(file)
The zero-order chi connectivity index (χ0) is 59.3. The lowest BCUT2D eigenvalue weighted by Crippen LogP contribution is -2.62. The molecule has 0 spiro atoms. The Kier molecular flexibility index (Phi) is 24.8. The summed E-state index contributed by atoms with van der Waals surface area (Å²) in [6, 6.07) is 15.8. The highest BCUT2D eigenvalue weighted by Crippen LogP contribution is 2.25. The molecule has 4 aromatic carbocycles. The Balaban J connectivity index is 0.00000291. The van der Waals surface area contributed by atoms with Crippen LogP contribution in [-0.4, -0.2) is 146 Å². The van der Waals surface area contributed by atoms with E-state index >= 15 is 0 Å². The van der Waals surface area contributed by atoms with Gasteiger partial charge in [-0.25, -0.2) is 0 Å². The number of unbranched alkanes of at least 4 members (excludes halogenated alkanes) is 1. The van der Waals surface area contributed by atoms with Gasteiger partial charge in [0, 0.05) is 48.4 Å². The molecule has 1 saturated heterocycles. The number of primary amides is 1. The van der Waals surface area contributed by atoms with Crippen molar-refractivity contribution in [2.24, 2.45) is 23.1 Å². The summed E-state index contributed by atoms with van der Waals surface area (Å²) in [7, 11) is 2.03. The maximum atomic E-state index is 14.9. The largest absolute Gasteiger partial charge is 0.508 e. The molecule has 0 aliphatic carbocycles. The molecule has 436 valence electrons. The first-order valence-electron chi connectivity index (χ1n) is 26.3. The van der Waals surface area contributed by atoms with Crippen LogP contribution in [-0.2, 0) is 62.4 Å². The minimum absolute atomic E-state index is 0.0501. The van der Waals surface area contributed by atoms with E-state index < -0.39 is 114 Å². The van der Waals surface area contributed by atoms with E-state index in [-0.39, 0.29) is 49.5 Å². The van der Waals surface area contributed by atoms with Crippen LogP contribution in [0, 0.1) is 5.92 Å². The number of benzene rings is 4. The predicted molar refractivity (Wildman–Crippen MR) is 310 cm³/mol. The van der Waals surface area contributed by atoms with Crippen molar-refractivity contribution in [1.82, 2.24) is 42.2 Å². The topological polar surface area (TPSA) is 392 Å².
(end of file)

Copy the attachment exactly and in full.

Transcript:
The zero-order chi connectivity index (χ0) is 59.3. The lowest BCUT2D eigenvalue weighted by Crippen LogP contribution is -2.62. The molecule has 0 spiro atoms. The Kier molecular flexibility index (Phi) is 24.8. The summed E-state index contributed by atoms with van der Waals surface area (Å²) in [6, 6.07) is 15.8. The highest BCUT2D eigenvalue weighted by Crippen LogP contribution is 2.25. The molecule has 4 aromatic carbocycles. The Balaban J connectivity index is 0.00000291. The van der Waals surface area contributed by atoms with Crippen LogP contribution in [-0.4, -0.2) is 146 Å². The van der Waals surface area contributed by atoms with E-state index >= 15 is 0 Å². The van der Waals surface area contributed by atoms with Gasteiger partial charge in [-0.25, -0.2) is 0 Å². The number of unbranched alkanes of at least 4 members (excludes halogenated alkanes) is 1. The van der Waals surface area contributed by atoms with Gasteiger partial charge in [0, 0.05) is 48.4 Å². The molecule has 1 saturated heterocycles. The number of primary amides is 1. The van der Waals surface area contributed by atoms with Crippen molar-refractivity contribution in [2.24, 2.45) is 23.1 Å². The summed E-state index contributed by atoms with van der Waals surface area (Å²) in [7, 11) is 2.03. The maximum atomic E-state index is 14.9. The largest absolute Gasteiger partial charge is 0.508 e. The molecule has 0 aliphatic carbocycles. The molecule has 436 valence electrons. The first-order valence-electron chi connectivity index (χ1n) is 26.3. The van der Waals surface area contributed by atoms with Crippen LogP contribution in [-0.2, 0) is 62.4 Å². The minimum absolute atomic E-state index is 0.0501. The van der Waals surface area contributed by atoms with E-state index < -0.39 is 114 Å². The van der Waals surface area contributed by atoms with E-state index in [-0.39, 0.29) is 49.5 Å². The van der Waals surface area contributed by atoms with Crippen LogP contribution in [0, 0.1) is 5.92 Å². The number of benzene rings is 4. The predicted molar refractivity (Wildman–Crippen MR) is 310 cm³/mol. The van der Waals surface area contributed by atoms with Crippen molar-refractivity contribution in [1.82, 2.24) is 42.2 Å². The topological polar surface area (TPSA) is 392 Å².